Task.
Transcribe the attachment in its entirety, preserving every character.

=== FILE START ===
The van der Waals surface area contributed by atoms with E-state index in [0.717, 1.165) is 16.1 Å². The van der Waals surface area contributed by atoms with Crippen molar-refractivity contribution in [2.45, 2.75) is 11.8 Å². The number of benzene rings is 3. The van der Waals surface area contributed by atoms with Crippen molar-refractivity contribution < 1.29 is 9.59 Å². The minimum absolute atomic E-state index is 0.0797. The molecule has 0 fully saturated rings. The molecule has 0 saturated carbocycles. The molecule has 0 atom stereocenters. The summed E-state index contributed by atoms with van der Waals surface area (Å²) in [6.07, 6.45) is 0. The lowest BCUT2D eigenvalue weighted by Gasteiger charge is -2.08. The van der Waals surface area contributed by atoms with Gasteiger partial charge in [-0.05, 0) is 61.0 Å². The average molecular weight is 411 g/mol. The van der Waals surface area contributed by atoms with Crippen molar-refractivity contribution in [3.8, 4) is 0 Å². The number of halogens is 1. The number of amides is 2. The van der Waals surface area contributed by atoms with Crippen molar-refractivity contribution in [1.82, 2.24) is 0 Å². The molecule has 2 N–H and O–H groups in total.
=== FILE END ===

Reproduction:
The van der Waals surface area contributed by atoms with E-state index in [0.717, 1.165) is 16.1 Å². The van der Waals surface area contributed by atoms with Crippen molar-refractivity contribution in [2.45, 2.75) is 11.8 Å². The number of benzene rings is 3. The van der Waals surface area contributed by atoms with Crippen molar-refractivity contribution < 1.29 is 9.59 Å². The minimum absolute atomic E-state index is 0.0797. The molecule has 0 fully saturated rings. The molecule has 0 saturated carbocycles. The molecule has 0 atom stereocenters. The summed E-state index contributed by atoms with van der Waals surface area (Å²) in [6.07, 6.45) is 0. The lowest BCUT2D eigenvalue weighted by Gasteiger charge is -2.08. The van der Waals surface area contributed by atoms with Gasteiger partial charge in [-0.05, 0) is 61.0 Å². The average molecular weight is 411 g/mol. The van der Waals surface area contributed by atoms with Crippen molar-refractivity contribution in [3.8, 4) is 0 Å². The number of halogens is 1. The number of amides is 2. The van der Waals surface area contributed by atoms with Crippen molar-refractivity contribution in [1.82, 2.24) is 0 Å². The molecule has 2 N–H and O–H groups in total.